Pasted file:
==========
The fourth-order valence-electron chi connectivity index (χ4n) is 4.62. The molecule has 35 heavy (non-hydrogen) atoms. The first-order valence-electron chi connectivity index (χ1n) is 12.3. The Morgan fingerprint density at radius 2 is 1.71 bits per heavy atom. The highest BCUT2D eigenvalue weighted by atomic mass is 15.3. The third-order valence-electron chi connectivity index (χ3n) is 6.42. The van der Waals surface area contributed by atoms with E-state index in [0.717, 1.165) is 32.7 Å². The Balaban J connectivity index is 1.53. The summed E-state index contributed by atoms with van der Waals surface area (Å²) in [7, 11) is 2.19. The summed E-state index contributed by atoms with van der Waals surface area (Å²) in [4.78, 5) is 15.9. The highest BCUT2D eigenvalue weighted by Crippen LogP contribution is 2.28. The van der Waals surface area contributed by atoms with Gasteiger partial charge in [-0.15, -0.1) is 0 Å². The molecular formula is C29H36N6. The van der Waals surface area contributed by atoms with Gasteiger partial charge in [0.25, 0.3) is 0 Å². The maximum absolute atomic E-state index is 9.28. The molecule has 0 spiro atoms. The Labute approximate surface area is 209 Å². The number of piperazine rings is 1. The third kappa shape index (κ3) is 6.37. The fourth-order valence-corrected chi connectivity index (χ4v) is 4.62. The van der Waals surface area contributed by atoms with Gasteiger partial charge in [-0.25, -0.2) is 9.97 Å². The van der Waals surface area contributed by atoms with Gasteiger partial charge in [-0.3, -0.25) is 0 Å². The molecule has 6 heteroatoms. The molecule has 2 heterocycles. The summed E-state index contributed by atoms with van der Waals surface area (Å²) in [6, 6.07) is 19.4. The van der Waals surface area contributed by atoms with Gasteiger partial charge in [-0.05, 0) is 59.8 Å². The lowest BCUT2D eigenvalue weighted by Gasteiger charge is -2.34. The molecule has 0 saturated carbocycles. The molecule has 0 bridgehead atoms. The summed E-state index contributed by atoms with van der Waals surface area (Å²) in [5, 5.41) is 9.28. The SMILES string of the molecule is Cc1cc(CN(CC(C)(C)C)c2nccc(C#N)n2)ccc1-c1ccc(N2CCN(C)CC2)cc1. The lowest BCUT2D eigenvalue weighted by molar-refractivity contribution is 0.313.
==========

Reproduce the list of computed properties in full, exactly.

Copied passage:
The fourth-order valence-electron chi connectivity index (χ4n) is 4.62. The molecule has 35 heavy (non-hydrogen) atoms. The first-order valence-electron chi connectivity index (χ1n) is 12.3. The Morgan fingerprint density at radius 2 is 1.71 bits per heavy atom. The highest BCUT2D eigenvalue weighted by atomic mass is 15.3. The third-order valence-electron chi connectivity index (χ3n) is 6.42. The van der Waals surface area contributed by atoms with E-state index in [0.717, 1.165) is 32.7 Å². The Balaban J connectivity index is 1.53. The summed E-state index contributed by atoms with van der Waals surface area (Å²) in [7, 11) is 2.19. The summed E-state index contributed by atoms with van der Waals surface area (Å²) in [4.78, 5) is 15.9. The highest BCUT2D eigenvalue weighted by Crippen LogP contribution is 2.28. The van der Waals surface area contributed by atoms with Gasteiger partial charge in [-0.15, -0.1) is 0 Å². The molecular formula is C29H36N6. The van der Waals surface area contributed by atoms with Gasteiger partial charge in [0.25, 0.3) is 0 Å². The maximum absolute atomic E-state index is 9.28. The molecule has 0 spiro atoms. The Labute approximate surface area is 209 Å². The number of piperazine rings is 1. The third kappa shape index (κ3) is 6.37. The fourth-order valence-corrected chi connectivity index (χ4v) is 4.62. The van der Waals surface area contributed by atoms with Gasteiger partial charge in [-0.25, -0.2) is 9.97 Å². The van der Waals surface area contributed by atoms with Gasteiger partial charge in [-0.3, -0.25) is 0 Å². The molecule has 6 heteroatoms. The molecule has 2 heterocycles. The summed E-state index contributed by atoms with van der Waals surface area (Å²) in [6, 6.07) is 19.4. The van der Waals surface area contributed by atoms with Gasteiger partial charge in [-0.05, 0) is 59.8 Å². The lowest BCUT2D eigenvalue weighted by Gasteiger charge is -2.34. The molecule has 0 saturated carbocycles. The molecule has 0 bridgehead atoms. The summed E-state index contributed by atoms with van der Waals surface area (Å²) in [5, 5.41) is 9.28. The SMILES string of the molecule is Cc1cc(CN(CC(C)(C)C)c2nccc(C#N)n2)ccc1-c1ccc(N2CCN(C)CC2)cc1. The lowest BCUT2D eigenvalue weighted by molar-refractivity contribution is 0.313.